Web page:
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Businesses urged to follow Greene King’s lead as it educates public about slave trade

PUBLISHED: 13:15 01 October 2020 | UPDATED: 15:48 01 October 2020

Greene King wants to help educate the public about the shocking slave trade which its historic founder was embroiled in   Picture: ADAM SMY

Greene King wants to help educate the public about the shocking slave trade which its historic founder was embroiled in Picture: ADAM SMY

Adam Smy

Bury St Edmunds-based Greene King branded its founder’s links to slavery “inexcusable” as it launched a new partnership to raise awareness about the brutal historic transatlantic trade.

Nick Mackenzie, chief executive of Greene King, says the firm's founder's involvement in the slave trade was Nick Mackenzie, chief executive of Greene King, says the firm's founder's involvement in the slave trade was "inexcusable" Picture: ADAM SMYTH

The brewing and pubs company has teamed up with the International Slavery Museum to educate people about the shocking human exploitation which took place.

Crucially, the museum will work with Greene King to explore its own dark past through the history of its founder, Benjamin Greene, who profited from slavery and argued against its abolition in the 1800s.

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Greene King employees will also get a chance to take part in online workshops on Understanding Transatlantic Slavery.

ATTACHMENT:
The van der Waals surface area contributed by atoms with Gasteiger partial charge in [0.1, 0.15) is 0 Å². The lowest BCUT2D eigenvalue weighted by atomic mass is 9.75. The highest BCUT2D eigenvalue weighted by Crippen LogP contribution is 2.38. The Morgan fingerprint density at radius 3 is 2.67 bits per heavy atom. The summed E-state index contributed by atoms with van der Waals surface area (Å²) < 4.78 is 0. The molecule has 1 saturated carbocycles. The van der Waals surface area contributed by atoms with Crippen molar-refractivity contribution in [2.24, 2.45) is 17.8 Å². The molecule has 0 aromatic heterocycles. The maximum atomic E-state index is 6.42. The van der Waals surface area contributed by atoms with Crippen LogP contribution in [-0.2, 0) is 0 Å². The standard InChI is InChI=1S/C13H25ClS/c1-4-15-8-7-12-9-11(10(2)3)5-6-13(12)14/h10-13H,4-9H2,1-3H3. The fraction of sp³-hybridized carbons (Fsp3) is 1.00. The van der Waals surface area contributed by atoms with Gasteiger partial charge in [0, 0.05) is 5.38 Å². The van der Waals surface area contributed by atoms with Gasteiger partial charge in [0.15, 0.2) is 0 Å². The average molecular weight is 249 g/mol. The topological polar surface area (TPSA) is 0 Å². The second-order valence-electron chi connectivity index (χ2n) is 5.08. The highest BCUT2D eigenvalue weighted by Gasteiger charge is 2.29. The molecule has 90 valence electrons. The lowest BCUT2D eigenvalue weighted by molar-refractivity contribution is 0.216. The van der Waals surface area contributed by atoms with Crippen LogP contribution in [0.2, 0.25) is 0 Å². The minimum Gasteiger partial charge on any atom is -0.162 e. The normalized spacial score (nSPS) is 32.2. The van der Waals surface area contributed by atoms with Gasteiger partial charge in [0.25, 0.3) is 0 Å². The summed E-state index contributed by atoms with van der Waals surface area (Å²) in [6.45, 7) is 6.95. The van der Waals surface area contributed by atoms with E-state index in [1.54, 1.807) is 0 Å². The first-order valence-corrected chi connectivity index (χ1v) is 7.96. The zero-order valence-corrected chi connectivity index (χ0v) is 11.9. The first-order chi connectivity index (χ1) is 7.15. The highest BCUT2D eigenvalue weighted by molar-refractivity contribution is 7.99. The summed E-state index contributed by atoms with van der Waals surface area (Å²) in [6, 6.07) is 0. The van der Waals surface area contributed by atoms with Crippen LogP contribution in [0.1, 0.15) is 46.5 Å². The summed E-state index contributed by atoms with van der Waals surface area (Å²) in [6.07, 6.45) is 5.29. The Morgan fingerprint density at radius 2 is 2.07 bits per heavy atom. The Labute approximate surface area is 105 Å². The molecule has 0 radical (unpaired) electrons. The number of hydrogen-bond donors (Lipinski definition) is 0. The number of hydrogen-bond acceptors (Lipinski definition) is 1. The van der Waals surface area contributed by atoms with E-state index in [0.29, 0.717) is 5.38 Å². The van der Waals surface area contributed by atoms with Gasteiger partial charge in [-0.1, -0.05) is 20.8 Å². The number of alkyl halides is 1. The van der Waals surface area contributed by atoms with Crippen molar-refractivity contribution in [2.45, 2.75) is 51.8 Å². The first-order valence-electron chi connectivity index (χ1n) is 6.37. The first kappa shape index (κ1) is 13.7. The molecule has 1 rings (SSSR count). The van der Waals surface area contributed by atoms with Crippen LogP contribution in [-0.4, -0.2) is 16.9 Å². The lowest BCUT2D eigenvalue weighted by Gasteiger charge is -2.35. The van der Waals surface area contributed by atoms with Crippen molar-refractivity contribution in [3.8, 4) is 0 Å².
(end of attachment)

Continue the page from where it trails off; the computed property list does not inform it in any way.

The brewer is giving financial backing to the National Museums Liverpool’s Black History Month programme in October, which will be followed by initiatives over the coming months as part of Greene King’s wider inclusion and diversity programme.

Greene King chief executive Nick Mackenzie said: “There is no place for racism or discrimination anywhere in society and I am proud to be at the beginning of this exciting partnership.

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“We’re working hard to build a more inclusive and diverse workforce with increased opportunities for people from minority ethnic backgrounds, but equally we don’t want to lose sight of the past.

“It is inexcusable that one of our founders profited from slavery and while that was nearly 200 years ago we can’t pretend it didn’t happen. We want to educate and work with the International Slavery Museum to learn more about the past and better inform our choices for the future.”

Richard Benjamin, Head of International Slavery Museum, said: “The move by Greene King to support Black History Month and commit to working with the International Slavery Museum on educational and transformative initiatives is a positive step in the right direction.

“Reparative justice must acknowledge past abuses and respond to their continuing legacies. We hope that more institutions and businesses in the UK with the same historical links to slavery can be equally as transparent about their origins. We are therefore pleased to work with Greene King, to share our resources and knowledge, and to help them become a more diverse and inclusive employer, one that can be the model for best business practice.”

Greene King’s Bury St Edmunds was founded in 1799 by Benjamin Greene, who went on to own cane sugar plantations in the West Indies where he owned enslaved Africans and profited from their labour.

Even in that period, his views on slavery were drew criticism from those campaigning for the abolition of slavery, but he was financially compensated when slavery was abolished.


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